Configuration Profile

The other really important part you're going to need to create for NoMAD is a Configuration Profile, and ensure that it is scoped to these devices. Again, the best option here is to our Devices - Lab Auto Advance - Zero Touch Smart Group.

Due to the obscene number of settings, and environment variations, I can't even begin to tell you what you should have set in here. What I would suggest is to make use of the Profile Creator tool.

GitHub - ProfileCreator/ProfileCreator: macOS app to create standard or customized configuration profiles.
macOS app to create standard or customized configuration profiles. - GitHub - ProfileCreator/ProfileCreator: macOS app to create standard or customized configuration profiles.

Use this to create a payload for both NoMAD and NoMAD Login. This has been working for me in this way for 5 or so years, back when these devices were running through Open Directory. Way before our Jamf times, and before I was part of this team, but somehow still had some say in how the Mac's behaved … (I'm beginning to feel like I've been set up).

However, there is an alternative. I have not tested this method yet.

Jamf has greatly improved the ability to import custom schemas for external applications within their configuration profile creation tool. And there are schemas out there for both of these applications.

ProfileManifestsMirror/com.trusourcelabs.NoMAD.json at main · Jamf-Custom-Profile-Schemas/ProfileManifestsMirror
Jamf JSON schema manifests automatically generated from ProfileCreator manifests (https://github.com/ProfileCreator/ProfileManifests) - ProfileManifestsMirror/com.trusourcelabs.NoMAD.json at main ·...
ljcacioppo-schemas/menu.nomad.login.ad.json at main · Jamf-Custom-Profile-Schemas/ljcacioppo-schemas
Custom schemas for Jamf Pro. Contribute to Jamf-Custom-Profile-Schemas/ljcacioppo-schemas development by creating an account on GitHub.

I plan on migrating to this method, as it will make it far easier to update/change settings in the profile on the fly. Currently, it's stuck as a single uploaded .mobileconfig that I created years ago. If you'd like to see a post on this testing, let me know. But for now, here's a quick screenshot of not even a quarter of the settings made available through the custom schema.

OK, that's NoMAD dealt with. On to the final part of the puzzle.

Remove Auto Logon

With all our applications installed, all we have left to do is tell the device to remove the auto logon entry. Otherwise, it's just going to keep signing in as our default user. This may actually be useful to you, but not for me, and not what we're trying to achieve here.

As you can see from the DEPN script segment at the start of this post, we're calling the "labzt-remove-autologon" policy trigger. So yes, we're creating another policy!


Cast your mind back to part two of the series.

Fully Automated Lab iMac Deployment with Jamf Pro & ADE: Part 2 - PreStage to Auto Logon
In the second post of the series, we cover the creation of scripts, smart groups, policies, and extension attributes for the auto logon stage.

We made use of the AutoLogin script from brunerd.

macAdminTools/setAutoLogin.jamf.sh at main · brunerd/macAdminTools
Tools for the MacAdmin. Contribute to brunerd/macAdminTools development by creating an account on GitHub.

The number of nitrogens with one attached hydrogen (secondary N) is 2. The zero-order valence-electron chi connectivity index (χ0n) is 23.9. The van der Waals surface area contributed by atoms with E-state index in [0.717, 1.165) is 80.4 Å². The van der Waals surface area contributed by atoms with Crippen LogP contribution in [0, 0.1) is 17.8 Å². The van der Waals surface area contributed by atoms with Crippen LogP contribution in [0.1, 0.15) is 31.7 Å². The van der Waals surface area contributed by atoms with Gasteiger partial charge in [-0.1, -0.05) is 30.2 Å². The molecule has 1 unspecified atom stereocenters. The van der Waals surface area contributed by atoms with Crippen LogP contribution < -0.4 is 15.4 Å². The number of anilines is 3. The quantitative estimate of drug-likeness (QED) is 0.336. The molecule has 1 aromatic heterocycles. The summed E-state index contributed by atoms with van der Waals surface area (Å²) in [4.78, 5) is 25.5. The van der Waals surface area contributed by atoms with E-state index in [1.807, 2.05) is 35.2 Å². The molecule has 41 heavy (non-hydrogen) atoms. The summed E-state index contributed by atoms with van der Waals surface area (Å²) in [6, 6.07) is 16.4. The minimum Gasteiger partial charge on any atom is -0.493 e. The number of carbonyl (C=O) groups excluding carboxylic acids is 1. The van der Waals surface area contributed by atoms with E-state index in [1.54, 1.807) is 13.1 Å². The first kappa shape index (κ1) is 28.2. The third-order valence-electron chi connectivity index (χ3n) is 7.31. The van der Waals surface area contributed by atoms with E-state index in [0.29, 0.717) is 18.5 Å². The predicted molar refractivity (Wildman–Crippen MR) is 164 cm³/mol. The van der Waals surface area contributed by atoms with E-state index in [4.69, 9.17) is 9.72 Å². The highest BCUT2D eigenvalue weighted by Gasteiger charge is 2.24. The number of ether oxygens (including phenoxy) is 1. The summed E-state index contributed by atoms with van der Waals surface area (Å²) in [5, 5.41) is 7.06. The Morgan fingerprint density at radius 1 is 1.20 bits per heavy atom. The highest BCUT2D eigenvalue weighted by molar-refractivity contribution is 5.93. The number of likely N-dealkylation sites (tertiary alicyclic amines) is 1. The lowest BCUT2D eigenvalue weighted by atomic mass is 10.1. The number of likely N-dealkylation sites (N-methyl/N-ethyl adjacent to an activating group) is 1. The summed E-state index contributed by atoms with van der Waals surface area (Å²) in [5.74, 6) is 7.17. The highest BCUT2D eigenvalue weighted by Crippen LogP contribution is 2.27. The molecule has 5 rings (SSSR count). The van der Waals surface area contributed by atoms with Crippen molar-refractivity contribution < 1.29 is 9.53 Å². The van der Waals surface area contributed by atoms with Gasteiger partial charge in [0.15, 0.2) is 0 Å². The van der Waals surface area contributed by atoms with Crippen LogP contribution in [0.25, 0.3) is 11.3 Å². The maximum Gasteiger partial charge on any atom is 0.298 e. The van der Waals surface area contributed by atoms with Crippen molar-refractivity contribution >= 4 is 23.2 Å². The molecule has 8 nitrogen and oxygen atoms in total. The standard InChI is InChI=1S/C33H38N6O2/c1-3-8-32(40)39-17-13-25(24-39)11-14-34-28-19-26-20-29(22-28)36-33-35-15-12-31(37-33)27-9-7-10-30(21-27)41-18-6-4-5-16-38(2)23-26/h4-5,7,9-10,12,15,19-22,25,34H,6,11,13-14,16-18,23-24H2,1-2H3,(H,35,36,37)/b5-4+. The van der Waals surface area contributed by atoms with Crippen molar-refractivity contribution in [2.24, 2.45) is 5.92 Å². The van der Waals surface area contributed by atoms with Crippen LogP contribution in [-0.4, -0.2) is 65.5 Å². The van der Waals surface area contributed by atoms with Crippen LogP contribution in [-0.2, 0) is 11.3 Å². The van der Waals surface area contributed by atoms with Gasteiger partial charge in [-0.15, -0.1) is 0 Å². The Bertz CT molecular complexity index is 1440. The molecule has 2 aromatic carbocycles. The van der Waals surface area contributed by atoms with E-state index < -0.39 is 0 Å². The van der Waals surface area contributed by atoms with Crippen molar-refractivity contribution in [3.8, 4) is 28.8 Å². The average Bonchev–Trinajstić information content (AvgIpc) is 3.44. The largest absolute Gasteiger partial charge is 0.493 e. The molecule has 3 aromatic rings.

If we take a look at lines 15-17 of that script, we can see that by passing a blank value, it will disable auto login for us.

#JAMF script parameters are shifted +3
#provide a username, if blank will disable autologin

We've already got the script in place with the parameter options. This makes our policy pretty simple.

Display Name: 20. Lab - Zero Touch - Onboarding - Remote Auto Logon
Category: Lab - Onboarding - General
Trigger: Custom: labzt-remove-autologon
Execution Frequency: Once per Computer

Next, we'll configure the Scripts option to run our Lab - Zero Touch - Onboarding - Set-or-Remove Auto Logon with blank values for Username and Password.

And finally, we'll configure the Restart Options to Restart Immediately.

As for scoping, we'll scope this to Devices - Auto Logon Enabled Smart Group. This will ensure that it can only run on devices that have fallen in to this Smart Group.

And that's it, we're done.


Not much was really done in this post, but it was an important final step in getting the device in to a user ready state. With all of these steps together, we can now assign a device to our Lab - DEP MDM server in Apple School Manager, have it automatically assigned to the PreStage in Jamf. If we include some Inventory Preload information, we can tell it about asset tags, rooms, and all sorts (optional but heavily recommended).

Turn the device on, and watch it go!

We can now take a device from this:

Apple iMac - Brand New in Box

Through this:

Where all the person on the other end sees is this:

Shameless steal from https://github.com/jamf/DEPNotify-Starter/blob/master/example-img/fullscreen_setup.png because I forgot to take a screenshot while it was running.

Which, after an automatic restart, leads us to:

A fully automated Zero Touch Lab iMac Deployment with Apple School Manager and Jamf (and a boat load of policies, scripts, packages, and if you're in to it, prayer).

We are successfully deploying machines like this, across multiple sites. In a live environment, not just test.


I truly hope that you have found this series useful, and that it has given you some ideas for your own environment. I'd really love to hear from you about what you're doing, or how I can improve my process, too.

You can find me in a few places online.

  1. Mastodon
  2. MacAdmins Slack (#uk / #lab-environments / and more …)
  3. Matrix @grayw:opensuse.org

Yep, I think that will do it.

And again, thank you so much for following along and reading. Don't forget to check back on Thursday (or use RSS ;)) for the full summary post.

The post Photo for this post series was by Quaritsch Photography on Unsplash

Show Comments